• First, you should know that you can always publish and do research without any guidance and supervisor, take for example the case of Freeman Dyson who didn't gain any PhD, and has plenty of brilliant publications. In computer science, from what I have seen the researchers publish mainly in conference proceedings. The first step would be reading the papers in the field and settle upon a topic or direction you like or you find interesting and you feel it is reachable in the near future. Good luck whatever your decision! – Mikey Mike Apr 8 '16 at 22:48
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A PhD is training for research. There's a whole lot of things that happen along the way, but the point of the process is that you gain skills in conducting research. In addition, you gain the 'worldview of a researcher': how to think critically, assimilate information, analyse data, collaborate and come up with new ideas.

It is, of course, possible to do all these things without doing a PhD. But the advantage of the PhD is it gives you opportunities that you might not otherwise have: access to resources, specific programmes (eg internships or field studies), people to collaborate with, exposure to new ideas. Those opportunities can be open to PhD students in a way that they aren't to random members of the public.

A big part of research is interacting with other people, not just working on your own single path. PhDs force much more interaction than you might do on your own (though it varies by subject).

The other side of 'training for research' is that, once you've come out of the process, you have simple proof that you have been trained. That's what the letters 'PhD' are code for. While the experience can be very different at different institutions, a PhD means the holder has untaken a major research effort and it has been validated by their peers, and learned some of the skills of research along the way.

That's the reason that many academic jobs expect you to have a PhD: they don't have time for a free-form assessment of your research skills - the PhD is proof that somebody else has already done that assessment.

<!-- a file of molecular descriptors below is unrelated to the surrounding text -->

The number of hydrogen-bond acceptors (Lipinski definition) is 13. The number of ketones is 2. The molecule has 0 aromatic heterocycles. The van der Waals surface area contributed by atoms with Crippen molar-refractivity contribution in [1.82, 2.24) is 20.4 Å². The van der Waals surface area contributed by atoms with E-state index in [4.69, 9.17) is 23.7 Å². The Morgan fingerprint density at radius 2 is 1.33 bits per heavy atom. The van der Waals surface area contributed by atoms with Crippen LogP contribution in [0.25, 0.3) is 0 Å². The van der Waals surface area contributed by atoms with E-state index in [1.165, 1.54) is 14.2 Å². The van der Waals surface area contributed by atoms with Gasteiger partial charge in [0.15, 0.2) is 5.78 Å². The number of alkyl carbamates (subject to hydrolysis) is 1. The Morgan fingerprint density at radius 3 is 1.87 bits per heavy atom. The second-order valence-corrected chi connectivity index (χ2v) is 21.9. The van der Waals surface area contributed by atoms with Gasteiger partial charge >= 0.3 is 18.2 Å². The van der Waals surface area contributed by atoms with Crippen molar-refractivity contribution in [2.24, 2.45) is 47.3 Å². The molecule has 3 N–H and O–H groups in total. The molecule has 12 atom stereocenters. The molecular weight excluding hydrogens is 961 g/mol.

By doing research without a PhD, you force people you interact with to do more work to assess your skills. You can do that by building up a good body of peer reviewed research, which itself is unlikely to care whether you have a PhD (especially if the review is blind). But in superficial contexts (eg screening for a job, a grant application or an invitation to some event) you're likely to find yourself at a disadvantage.

One advantage with working inside academia is you have more collaborators, but also as you become more senior you can build a research team: when students work for you, you (collectively) can achieve more. That's difficult to do when you're working independently.

Finally, we can all come up with examples of brilliant people who started working on their subject without a PhD. I suspect that's much less common than it was in the twentieth century, for two reasons:

  1. Supply and demand: there were many fewer researchers, and the process was much more informal. Now every tenure job gets hundreds of applicants. Why would you pick one missing critical training?
  2. War and social upset: when you have to work on radar/antibiotics/aeronautics/nuclear physics/intelligence/cryptography at short notice for the war effort, all employment norms go out the window. When those people came back to civilian life, they already had skills they could use in research. Or, alternatively, they proved their worth in opportunities available because everyone who would normally take them was away fighting.

(Side note: I come from the UK where PhDs are 3 years on paper and often more like 4 in practice. The North American process seems like a much more drawn out affair, and the time tradeoffs may be different)